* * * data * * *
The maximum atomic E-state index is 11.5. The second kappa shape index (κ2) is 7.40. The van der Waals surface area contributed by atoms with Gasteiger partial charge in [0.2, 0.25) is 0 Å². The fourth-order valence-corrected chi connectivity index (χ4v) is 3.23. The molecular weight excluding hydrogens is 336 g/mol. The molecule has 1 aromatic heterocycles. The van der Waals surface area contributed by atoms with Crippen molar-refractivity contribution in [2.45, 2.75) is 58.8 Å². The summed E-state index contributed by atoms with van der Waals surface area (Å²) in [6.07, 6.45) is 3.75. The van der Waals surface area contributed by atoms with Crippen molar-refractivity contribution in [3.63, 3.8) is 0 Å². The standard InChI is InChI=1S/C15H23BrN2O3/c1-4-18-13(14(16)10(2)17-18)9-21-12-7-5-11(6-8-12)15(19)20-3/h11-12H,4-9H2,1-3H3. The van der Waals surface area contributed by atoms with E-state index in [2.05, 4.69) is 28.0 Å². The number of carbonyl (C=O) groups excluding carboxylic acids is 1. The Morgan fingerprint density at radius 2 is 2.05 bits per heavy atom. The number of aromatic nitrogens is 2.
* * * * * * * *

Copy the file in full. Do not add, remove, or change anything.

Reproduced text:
The maximum atomic E-state index is 11.5. The second kappa shape index (κ2) is 7.40. The van der Waals surface area contributed by atoms with Gasteiger partial charge in [0.2, 0.25) is 0 Å². The fourth-order valence-corrected chi connectivity index (χ4v) is 3.23. The molecular weight excluding hydrogens is 336 g/mol. The molecule has 1 aromatic heterocycles. The van der Waals surface area contributed by atoms with Crippen molar-refractivity contribution in [2.45, 2.75) is 58.8 Å². The summed E-state index contributed by atoms with van der Waals surface area (Å²) in [6.07, 6.45) is 3.75. The van der Waals surface area contributed by atoms with Crippen molar-refractivity contribution in [3.63, 3.8) is 0 Å². The standard InChI is InChI=1S/C15H23BrN2O3/c1-4-18-13(14(16)10(2)17-18)9-21-12-7-5-11(6-8-12)15(19)20-3/h11-12H,4-9H2,1-3H3. The van der Waals surface area contributed by atoms with E-state index in [2.05, 4.69) is 28.0 Å². The number of carbonyl (C=O) groups excluding carboxylic acids is 1. The Morgan fingerprint density at radius 2 is 2.05 bits per heavy atom. The number of aromatic nitrogens is 2.